By Michael Boriero – Local Journalism Initiative Reporter
Marquette MNA Enrico Ciccone tabled a bill in the National Assembly Wednesday to ban fighting in sports for people under the age of 18.
Ciccone is a long-time advocate against unnecessary violence in sports. He suffered several concussions in his youth, which led him to speak out about protecting young people in sports, especially in hockey.
“I believe that the owners of the QMJHL do not go far enough in their decisions on fights in the QMJHL. The increase in penalty time following a fight is no longer enough. It takes a concrete gesture, a firm position, that is, a complete ban,” said Ciccone.
The Quebec Major Junior Hockey League (QMJHL) recently received COVID-19 financial support from the provincial government in the amount of $20 million divided among 12 teams. But the cash injection was contingent on the league actively trying to eliminate fights.
The QMJHL decided the best way to deter fights is to increase penalty time, but Ciccone believes more needs to be done. While studies on head trauma in sports are ongoing, there’s enough evidence to prohibit fighting in sports, according to a press release.
“We continue to let our 15, 16 and 17 year olds get into fights when we know the impact of concussions on health,” Ciccone said.
He called the situation unacceptable, adding that if leagues don’t want to tackle the issue directly, then it’s up to Quebec’s legislators to shake up the system. Blainville-Boisbriand Armada head coach Bruce Richardson also supports eliminating fights.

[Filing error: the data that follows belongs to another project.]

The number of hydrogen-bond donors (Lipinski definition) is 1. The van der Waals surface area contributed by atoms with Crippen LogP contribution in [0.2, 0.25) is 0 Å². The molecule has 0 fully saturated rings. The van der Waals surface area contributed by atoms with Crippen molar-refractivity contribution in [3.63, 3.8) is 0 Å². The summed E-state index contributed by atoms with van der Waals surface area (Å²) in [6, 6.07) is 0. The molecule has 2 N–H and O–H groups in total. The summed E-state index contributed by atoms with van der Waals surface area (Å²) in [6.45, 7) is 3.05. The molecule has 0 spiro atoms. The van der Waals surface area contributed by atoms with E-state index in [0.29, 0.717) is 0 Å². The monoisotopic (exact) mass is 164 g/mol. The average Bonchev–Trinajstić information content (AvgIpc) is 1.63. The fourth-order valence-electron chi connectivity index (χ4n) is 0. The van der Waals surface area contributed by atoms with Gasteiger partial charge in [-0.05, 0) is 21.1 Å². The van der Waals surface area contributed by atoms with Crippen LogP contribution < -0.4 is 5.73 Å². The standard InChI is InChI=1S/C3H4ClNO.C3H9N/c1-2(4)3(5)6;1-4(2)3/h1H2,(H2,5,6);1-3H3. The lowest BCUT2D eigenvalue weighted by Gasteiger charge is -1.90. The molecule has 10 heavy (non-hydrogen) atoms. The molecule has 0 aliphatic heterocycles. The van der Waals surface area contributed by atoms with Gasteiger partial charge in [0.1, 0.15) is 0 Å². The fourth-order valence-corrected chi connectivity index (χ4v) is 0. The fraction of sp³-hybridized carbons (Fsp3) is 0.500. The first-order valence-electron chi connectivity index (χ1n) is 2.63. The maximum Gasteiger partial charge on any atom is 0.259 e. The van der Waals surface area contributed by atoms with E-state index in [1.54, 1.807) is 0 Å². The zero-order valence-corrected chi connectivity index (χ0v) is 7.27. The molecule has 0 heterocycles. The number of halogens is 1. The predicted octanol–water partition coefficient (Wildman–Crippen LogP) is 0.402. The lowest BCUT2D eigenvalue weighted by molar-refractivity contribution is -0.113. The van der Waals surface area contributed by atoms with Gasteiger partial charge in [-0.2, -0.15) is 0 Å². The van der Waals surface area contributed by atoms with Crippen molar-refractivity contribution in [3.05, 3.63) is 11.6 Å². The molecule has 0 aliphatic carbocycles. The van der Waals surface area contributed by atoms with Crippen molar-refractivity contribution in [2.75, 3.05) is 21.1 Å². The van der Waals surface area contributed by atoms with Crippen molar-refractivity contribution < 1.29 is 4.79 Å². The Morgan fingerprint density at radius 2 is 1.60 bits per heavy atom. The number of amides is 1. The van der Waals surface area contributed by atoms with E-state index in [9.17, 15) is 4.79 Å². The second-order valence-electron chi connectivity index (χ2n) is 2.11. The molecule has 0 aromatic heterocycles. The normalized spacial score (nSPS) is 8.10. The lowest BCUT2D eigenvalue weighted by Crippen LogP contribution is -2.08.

“Why keep them? What does a fight look like? Honestly, there are other ways to get momentum,” commented Richardson, explaining that the days of the enforcer are over. “The players are no longer there, it’s made hockey faster and we are able to put our players in offensive and defensive situations,” he added.
Sherbrooke Phoenix head coach Stephane Julien said in a phone interview that he also backs the push to decrease fighting in hockey. But Julien, who played against Ciccone back in his junior hockey days, added that coaches don’t tell players to fight anymore.
“I’ve never been a coach to do that and I’ve never seen that in junior the last 10, 15 years, so that part is gone, but if it’s allowed guys will still fight,” said Julien.
However, Julien also believes that more injuries and concussions occur in the actual game and not necessarily only during fights. The problem with eliminating fighting from hockey, he continued, is that it demands a culture change, which is going to take some time.
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